Marc - Sebastian Lucksch > Dotiac-0.8_1 > Dotiac::DTL::Compiled

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Module Version: 0.8   Source  

NAME ^

Dotiac::DTL::Compiled - Stores a compiled Django template.

SYNOPSIS ^

Autocompiling:

        require Dotiac::DTL;
        $t=Dotiac::DTL->newandcompile("file.html");
        #file.html is now compiled to file.html.pm, $t is still the original version, unless it was already compiled.
        $t=Dotiac::DTL->new("file.html");
        #$t is now the compiled version.

Other compiled templates:

        package MyTemplate;
        sub print {
                my ($vars,$escape)=(shift(),shift());
                print "There are ".keys(%$vars)." parameters registered and x is $vars->{x}\n";
        }
        sub string {
                my ($vars,$escape)=(shift(),shift());
                return "There are ".keys(%$vars)." parameters registered and x is $vars->{x}\n";
        }
        sub eval {
                #nothing for now.
        }
        package main;
        require Dotiac::DTL;
        my $mytemplate=Dotiac::DTL->compiled("MyTemplate");
        # now you can use $mytemplate as a normal template.
        $mytemplate->print({x=>123});
        # This doesn't seem quite useful you could easily just write the code here, until you do this:
        my $templatedata="{% for x in array %}{% include template %}{% endfor %}";
        my $t = Dotiac::DTL->new(\$templatedata); #File templates work just as well.
        $t->print({array=>[1..100],template=>$mytemplate);
        # This will now include and print the above package a hundert times and 
        # will be a lot faster, depending on the contents of that for loop.

This also works with Dotiac::DTL::Reduced;

DESCRIPTION ^

Compiled templates are just perl modules that act like templates, those are a lot faster than normal templates, but more difficult to write.

Pros and cons

Pros

Faster code execution.
Faster parsing, perl is a faster parser than anything written in perl.
Easier on the memory.
A lot less memory and time consuption by using Dotiac::DTL::Reduced and only compiled templates.
Autocompiler produces perl code out of templates. new() will automatically grab the compiled version if its ther, unless new("file.html",-1) is used.
Easy way to insert perl code in specific templates parts without having to write your own tags for it.
Autocompiler detects changed template files and recompiles. This can be prevented by using new("file.html",0)
Yes, you can include uncompiled templates in compiled ones (not using Dotiac::DTL::Reduced ) and vice versa
And, yes you also can extend uncompiled templates with compiled ones and compiled templates with uncompiled ones. This was quite a hassle actually.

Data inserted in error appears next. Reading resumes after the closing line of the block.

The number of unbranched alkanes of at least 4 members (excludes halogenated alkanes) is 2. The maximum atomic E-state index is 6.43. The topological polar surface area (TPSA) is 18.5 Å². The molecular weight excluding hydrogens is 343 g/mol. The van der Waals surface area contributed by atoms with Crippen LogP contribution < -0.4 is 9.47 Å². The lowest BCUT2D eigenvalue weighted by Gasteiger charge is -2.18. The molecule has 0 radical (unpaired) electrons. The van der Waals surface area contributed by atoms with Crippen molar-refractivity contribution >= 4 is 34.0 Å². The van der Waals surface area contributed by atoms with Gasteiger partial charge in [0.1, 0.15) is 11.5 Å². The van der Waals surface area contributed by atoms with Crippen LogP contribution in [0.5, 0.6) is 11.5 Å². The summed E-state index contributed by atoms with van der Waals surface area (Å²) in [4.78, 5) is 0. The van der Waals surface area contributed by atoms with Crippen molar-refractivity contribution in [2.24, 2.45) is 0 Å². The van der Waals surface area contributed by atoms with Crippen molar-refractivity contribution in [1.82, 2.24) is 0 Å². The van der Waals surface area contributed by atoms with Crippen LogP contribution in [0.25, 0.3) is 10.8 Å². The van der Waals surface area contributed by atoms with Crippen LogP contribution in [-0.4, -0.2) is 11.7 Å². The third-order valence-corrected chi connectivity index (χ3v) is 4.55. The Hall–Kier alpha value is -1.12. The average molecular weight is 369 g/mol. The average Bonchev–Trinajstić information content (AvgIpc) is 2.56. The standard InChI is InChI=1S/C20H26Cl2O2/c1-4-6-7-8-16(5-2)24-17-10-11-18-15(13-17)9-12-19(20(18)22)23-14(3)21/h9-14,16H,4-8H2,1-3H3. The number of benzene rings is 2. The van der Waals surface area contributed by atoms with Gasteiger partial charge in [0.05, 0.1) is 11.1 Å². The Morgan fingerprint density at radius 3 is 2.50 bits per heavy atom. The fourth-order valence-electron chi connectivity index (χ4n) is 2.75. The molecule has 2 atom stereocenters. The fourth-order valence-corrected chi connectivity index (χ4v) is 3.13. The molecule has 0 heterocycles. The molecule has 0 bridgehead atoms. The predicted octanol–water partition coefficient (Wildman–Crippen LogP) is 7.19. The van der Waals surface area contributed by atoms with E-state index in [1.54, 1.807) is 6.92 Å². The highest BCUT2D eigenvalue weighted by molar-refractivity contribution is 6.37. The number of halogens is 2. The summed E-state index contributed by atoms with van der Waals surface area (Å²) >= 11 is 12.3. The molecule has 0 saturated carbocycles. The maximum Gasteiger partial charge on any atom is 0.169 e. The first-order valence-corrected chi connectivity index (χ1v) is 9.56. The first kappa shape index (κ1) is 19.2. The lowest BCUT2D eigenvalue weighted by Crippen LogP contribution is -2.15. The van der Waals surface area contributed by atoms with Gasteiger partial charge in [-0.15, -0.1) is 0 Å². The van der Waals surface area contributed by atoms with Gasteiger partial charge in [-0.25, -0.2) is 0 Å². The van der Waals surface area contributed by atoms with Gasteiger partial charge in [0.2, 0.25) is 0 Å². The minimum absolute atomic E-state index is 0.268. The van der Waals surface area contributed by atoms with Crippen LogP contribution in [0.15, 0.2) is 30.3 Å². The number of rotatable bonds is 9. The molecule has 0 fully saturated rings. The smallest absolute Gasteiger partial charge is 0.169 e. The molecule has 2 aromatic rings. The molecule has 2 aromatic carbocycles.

Cons

To use the autocompiler the running script needs write access to the template directory
Writing your own tags gets a lot harder because of the autocompiler.
The autocompiler produces rather big files, some times 20x the size of the template it compiled. This lessens if less tags and more text are used.
There is now way back from autocompiled templates to normal ones. If you loose the source, it's gone.

Removing cons

Some issues can be removed by compiling all the templates once and then just run the webserver with tight security, i.e. no write access.

This compiles all templates ending with .html in the current folder:

        require Dotiac::DTL;
        Dotiac::DTL->newandcompile($_) foreach (<*.html>);

Own Packages as templates

You can use other packages as templates with:

        Dotiac::DTL->compiled("packagename");

These packages must provide these three methods:

print($vars,$escape,@_)

This is called when print() is called somewhere above this template.

        sub print {
                my $vars=shift; #Reference to variable/parameter hash
                my $escape=shift; #Autoescape status: 0 off, 1 on
                print Dotiac::DTL::devar("somevar",$vars,$escape,@_) # Don't forget @_ here. for now it contains nothing, but it might in the future.
        }

string($vars,$escape,@_)

Similar to print(), is called when string() is called on the template and returns the data.

print() and string() should always produce the same data.

        sub string {
                my $vars=shift; #Reference to variable/parameter hash
                my $escape=shift; #Autoescape status: 0 off, 1 on
                print Dotiac::DTL::devar("somevar",$vars,$escape,@_) # Don't forget @_ here. for now it contains nothing, but it might in the future.
        }

eval($vars,$esacpe,@_)

This is only called when this template is included and the including template (or one including that or ...) has an {% extends %} tag.

This is only used to set blocks for extend.

        sub eval {
                my $sub = sub {
                        return "Hello World"
                }
                my $subref=\$sub;
                unshift @{$Dotiac::DTL::blocks{"myblockname"}},$subref;
                unshift @{$Dotiac::DTL::blocks{"someotherblock"}},Dotiac::DTL->new("file.html")->{first};
        }

There should not be many occaisions where this is needed.

BUGS ^

There might be some bugs/problems in the autocompiled templates that won't appear in normal mode.

The autocompiled perl code is definitely not the most optimized and best solution.

The memory-saving way of print() will be less effective if extends is involved and templates are autocompiled. However it is still faster than uncompiled templates but uses a bit more memory. I just have no idea how to fix it properly without producing even more code.

SEE ALSO ^

http://www.djangoproject.com, Dotiac::DTL

LEGAL ^

Dotiac::DTL was built according to http://docs.djangoproject.com/en/dev/ref/templates/builtins/.

AUTHOR ^

Marc-Sebastian Lucksch

perl@marc-s.de

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